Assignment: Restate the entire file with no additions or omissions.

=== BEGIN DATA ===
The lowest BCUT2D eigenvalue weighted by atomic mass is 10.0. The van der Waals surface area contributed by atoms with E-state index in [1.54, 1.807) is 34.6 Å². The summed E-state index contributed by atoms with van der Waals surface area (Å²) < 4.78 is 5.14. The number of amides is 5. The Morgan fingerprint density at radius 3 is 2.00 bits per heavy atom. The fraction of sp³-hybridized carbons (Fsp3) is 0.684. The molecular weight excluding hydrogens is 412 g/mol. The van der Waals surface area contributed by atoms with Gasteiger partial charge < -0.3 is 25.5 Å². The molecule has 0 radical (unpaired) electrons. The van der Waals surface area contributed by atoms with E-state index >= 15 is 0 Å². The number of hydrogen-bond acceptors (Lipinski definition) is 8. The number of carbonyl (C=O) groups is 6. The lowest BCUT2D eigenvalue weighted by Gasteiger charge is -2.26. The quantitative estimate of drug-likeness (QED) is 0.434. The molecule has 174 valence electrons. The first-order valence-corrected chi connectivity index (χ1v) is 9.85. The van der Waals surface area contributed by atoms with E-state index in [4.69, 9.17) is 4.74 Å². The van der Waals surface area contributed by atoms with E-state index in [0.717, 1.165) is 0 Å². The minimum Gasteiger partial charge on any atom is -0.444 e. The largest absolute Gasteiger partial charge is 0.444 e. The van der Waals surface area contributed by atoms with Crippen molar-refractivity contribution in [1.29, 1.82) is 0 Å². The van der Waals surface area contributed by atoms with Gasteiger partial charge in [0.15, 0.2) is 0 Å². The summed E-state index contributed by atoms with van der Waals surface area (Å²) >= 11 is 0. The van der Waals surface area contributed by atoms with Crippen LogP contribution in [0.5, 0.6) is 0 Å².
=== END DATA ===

The lowest BCUT2D eigenvalue weighted by atomic mass is 10.0. The van der Waals surface area contributed by atoms with E-state index in [1.54, 1.807) is 34.6 Å². The summed E-state index contributed by atoms with van der Waals surface area (Å²) < 4.78 is 5.14. The number of amides is 5. The Morgan fingerprint density at radius 3 is 2.00 bits per heavy atom. The fraction of sp³-hybridized carbons (Fsp3) is 0.684. The molecular weight excluding hydrogens is 412 g/mol. The van der Waals surface area contributed by atoms with Gasteiger partial charge < -0.3 is 25.5 Å². The molecule has 0 radical (unpaired) electrons. The van der Waals surface area contributed by atoms with E-state index >= 15 is 0 Å². The number of hydrogen-bond acceptors (Lipinski definition) is 8. The number of carbonyl (C=O) groups is 6. The lowest BCUT2D eigenvalue weighted by Gasteiger charge is -2.26. The quantitative estimate of drug-likeness (QED) is 0.434. The molecule has 174 valence electrons. The first-order valence-corrected chi connectivity index (χ1v) is 9.85. The van der Waals surface area contributed by atoms with E-state index in [4.69, 9.17) is 4.74 Å². The van der Waals surface area contributed by atoms with E-state index in [0.717, 1.165) is 0 Å². The minimum Gasteiger partial charge on any atom is -0.444 e. The largest absolute Gasteiger partial charge is 0.444 e. The van der Waals surface area contributed by atoms with Crippen molar-refractivity contribution in [1.29, 1.82) is 0 Å². The van der Waals surface area contributed by atoms with Gasteiger partial charge in [0.15, 0.2) is 0 Å². The summed E-state index contributed by atoms with van der Waals surface area (Å²) >= 11 is 0. The van der Waals surface area contributed by atoms with Crippen LogP contribution in [0.5, 0.6) is 0 Å².